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          • Michael always tells me that it is the unplanned and unknown that make for the best adventures, so it sounds like you are guaranteed an adventure, Gwen. Good luck. I hope there will be no need to quarantine, and that the trip will be a great one.
            Yes, I completely understand what you’ve so aptly termed ‘airports of the world tour’. One spends so much money on just getting somewhere that one has to make the best of the time available.

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  2. “We have moved through the stage of life where we are working to live. Now we just want to live and love life.” That sounds good! Over here, we are in semi-retirement, which means we still have to work at least part-time to live. Prices and cost of living in general have just gone up way too much. No national health care over here, at least not yet.

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    • Hi Lavinia, so glad that comment resonated with you. Oh yes! I have some knowledge of your health care system and how it can be a life-changer financially. I may have told you previously that my (Australian) friend who lives in Texas was left with a million dollar+ debt after her husband failed to come through a heart transplant. And because he was unable to work right up until his surgery, his medical insurance cut out! She is still paying it off in instalments to around thirty different providers.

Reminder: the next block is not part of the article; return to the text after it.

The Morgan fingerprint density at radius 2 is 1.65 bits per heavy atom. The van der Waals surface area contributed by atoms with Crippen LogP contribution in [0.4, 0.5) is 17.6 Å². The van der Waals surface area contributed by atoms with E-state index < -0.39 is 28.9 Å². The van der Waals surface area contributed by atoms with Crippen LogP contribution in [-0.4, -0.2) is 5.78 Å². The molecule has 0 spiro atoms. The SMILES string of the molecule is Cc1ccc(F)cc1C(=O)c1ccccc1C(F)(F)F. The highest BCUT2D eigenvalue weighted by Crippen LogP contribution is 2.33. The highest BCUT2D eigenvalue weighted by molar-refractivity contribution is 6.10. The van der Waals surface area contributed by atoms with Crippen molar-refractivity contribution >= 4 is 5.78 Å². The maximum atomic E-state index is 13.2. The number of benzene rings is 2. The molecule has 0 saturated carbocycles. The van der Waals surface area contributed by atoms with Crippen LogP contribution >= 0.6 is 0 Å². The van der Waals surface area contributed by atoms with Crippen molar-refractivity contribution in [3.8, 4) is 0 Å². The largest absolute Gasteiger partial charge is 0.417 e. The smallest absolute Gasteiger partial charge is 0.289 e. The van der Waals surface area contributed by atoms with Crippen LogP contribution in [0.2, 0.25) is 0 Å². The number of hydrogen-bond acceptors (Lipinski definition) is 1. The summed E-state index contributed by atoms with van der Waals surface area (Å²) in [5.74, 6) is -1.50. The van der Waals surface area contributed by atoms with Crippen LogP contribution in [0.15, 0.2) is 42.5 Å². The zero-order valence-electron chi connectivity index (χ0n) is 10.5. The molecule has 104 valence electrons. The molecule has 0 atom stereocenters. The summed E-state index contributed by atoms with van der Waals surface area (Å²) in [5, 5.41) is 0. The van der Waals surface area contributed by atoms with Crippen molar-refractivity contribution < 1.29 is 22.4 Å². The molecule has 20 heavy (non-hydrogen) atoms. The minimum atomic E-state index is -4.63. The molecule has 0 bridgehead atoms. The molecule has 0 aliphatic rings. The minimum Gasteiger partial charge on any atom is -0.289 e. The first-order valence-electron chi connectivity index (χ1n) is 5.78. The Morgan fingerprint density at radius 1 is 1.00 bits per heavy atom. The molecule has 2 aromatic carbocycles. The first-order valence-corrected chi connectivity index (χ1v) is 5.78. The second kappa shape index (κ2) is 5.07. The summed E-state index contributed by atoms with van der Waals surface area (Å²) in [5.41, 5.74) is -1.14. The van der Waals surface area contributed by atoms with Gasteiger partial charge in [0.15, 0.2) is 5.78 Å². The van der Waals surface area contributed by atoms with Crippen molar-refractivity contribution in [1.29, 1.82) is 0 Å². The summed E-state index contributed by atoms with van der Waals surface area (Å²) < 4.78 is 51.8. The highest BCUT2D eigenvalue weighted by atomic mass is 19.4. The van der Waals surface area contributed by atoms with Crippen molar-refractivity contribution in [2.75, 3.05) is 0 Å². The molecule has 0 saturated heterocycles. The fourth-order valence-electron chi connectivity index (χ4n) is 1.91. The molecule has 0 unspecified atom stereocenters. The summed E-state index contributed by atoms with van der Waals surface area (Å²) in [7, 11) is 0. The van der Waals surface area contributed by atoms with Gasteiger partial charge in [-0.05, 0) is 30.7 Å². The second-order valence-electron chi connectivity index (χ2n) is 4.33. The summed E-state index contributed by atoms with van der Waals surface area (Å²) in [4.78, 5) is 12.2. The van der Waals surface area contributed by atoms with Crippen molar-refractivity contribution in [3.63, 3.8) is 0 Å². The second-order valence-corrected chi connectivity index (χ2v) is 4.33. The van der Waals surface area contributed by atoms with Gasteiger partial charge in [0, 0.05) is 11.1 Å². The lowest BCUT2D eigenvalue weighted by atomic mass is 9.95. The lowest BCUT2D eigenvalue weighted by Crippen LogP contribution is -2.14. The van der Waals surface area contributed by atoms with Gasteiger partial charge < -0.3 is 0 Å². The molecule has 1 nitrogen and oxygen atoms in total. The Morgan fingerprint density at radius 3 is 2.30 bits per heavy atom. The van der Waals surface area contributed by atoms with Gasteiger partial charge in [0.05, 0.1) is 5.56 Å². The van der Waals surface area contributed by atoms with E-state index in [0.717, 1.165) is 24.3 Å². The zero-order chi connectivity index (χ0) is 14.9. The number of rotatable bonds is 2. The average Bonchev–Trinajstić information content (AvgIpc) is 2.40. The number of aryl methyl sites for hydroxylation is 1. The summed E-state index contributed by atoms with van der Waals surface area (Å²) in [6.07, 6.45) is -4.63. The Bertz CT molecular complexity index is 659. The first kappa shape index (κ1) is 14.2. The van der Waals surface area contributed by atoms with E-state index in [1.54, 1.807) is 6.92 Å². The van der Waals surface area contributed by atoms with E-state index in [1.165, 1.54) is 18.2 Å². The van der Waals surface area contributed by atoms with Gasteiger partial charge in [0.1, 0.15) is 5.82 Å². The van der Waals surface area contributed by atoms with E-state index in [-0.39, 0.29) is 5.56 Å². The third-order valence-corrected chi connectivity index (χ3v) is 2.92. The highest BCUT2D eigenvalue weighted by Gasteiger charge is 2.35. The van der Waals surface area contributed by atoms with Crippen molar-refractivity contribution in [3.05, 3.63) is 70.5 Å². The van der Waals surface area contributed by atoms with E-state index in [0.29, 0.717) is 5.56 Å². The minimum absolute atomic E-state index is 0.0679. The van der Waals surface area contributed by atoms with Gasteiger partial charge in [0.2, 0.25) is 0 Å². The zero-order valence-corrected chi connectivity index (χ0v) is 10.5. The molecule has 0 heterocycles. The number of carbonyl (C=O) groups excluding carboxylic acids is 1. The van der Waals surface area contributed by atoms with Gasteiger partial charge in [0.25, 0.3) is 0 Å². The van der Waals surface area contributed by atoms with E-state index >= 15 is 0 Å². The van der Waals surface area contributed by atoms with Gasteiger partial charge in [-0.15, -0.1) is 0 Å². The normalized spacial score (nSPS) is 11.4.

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  3. I don’t know where to put this comment; on this one or the original? So I’m putting it on both because your story is renewing remembrances from long ago.
    Yes, me too. Cashed in a Scottish Amicable Life Assurance policy to go overseas with wife and nine month old child. During the planning stage there was work in England for Australians with an English ancestor. By the time we got there the job in Somerset was cancelled because the regulations changed and I couldn’t get a work permit. The school in Somerset were really upset because they couldn’t contact me to tell me the new rules until I arrived in my new M&S suit. Sorry John, but there nothing we can do. So a couple of years OS turned into six months and the money ran out.

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    • Ah I don’t think I knew the background detail to how you ended up overseas. What a catastroph!
      You’ve also touched on something that has been bothering me with these reblogs – in that the article appears twice. Do you have any suggestions for a better way for me to revisit the posts from 2013?

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    • Effectively our international borders are closed and will remain so for the foreseeable future. That is to say, only some thousands can enter per week. The number changes but you could say around 6000 Australia-wide in any one week.
      If we were attempt to leave and come back, assuming we could get a return aircraft seat, and that would be at top dollar, we would then need to quarantine in a hotel at our personal expense of around 1500 pounds for 14 days.
      So strap that seat-belt on and let’s review that travel of a “mere” 8 years ago 🙂